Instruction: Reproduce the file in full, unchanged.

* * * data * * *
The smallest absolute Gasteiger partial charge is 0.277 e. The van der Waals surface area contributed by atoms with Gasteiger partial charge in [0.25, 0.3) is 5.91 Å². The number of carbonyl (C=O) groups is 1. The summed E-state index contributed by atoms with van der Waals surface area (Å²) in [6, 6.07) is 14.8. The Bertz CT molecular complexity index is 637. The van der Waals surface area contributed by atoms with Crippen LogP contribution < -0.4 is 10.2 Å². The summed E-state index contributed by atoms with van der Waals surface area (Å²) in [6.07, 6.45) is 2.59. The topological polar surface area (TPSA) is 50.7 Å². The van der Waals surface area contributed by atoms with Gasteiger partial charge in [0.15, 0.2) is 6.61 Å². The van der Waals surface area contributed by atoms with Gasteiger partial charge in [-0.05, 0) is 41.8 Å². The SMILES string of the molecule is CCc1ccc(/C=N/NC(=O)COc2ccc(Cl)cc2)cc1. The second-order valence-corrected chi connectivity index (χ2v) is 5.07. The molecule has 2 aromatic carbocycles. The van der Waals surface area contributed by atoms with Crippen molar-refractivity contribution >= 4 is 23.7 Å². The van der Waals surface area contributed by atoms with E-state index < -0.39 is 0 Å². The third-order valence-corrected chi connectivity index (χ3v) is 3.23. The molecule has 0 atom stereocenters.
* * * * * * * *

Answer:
The smallest absolute Gasteiger partial charge is 0.277 e. The van der Waals surface area contributed by atoms with Gasteiger partial charge in [0.25, 0.3) is 5.91 Å². The number of carbonyl (C=O) groups is 1. The summed E-state index contributed by atoms with van der Waals surface area (Å²) in [6, 6.07) is 14.8. The Bertz CT molecular complexity index is 637. The van der Waals surface area contributed by atoms with Crippen LogP contribution < -0.4 is 10.2 Å². The summed E-state index contributed by atoms with van der Waals surface area (Å²) in [6.07, 6.45) is 2.59. The topological polar surface area (TPSA) is 50.7 Å². The van der Waals surface area contributed by atoms with Gasteiger partial charge in [0.15, 0.2) is 6.61 Å². The van der Waals surface area contributed by atoms with Gasteiger partial charge in [-0.05, 0) is 41.8 Å². The SMILES string of the molecule is CCc1ccc(/C=N/NC(=O)COc2ccc(Cl)cc2)cc1. The second-order valence-corrected chi connectivity index (χ2v) is 5.07. The molecule has 2 aromatic carbocycles. The van der Waals surface area contributed by atoms with Crippen molar-refractivity contribution >= 4 is 23.7 Å². The van der Waals surface area contributed by atoms with E-state index < -0.39 is 0 Å². The third-order valence-corrected chi connectivity index (χ3v) is 3.23. The molecule has 0 atom stereocenters.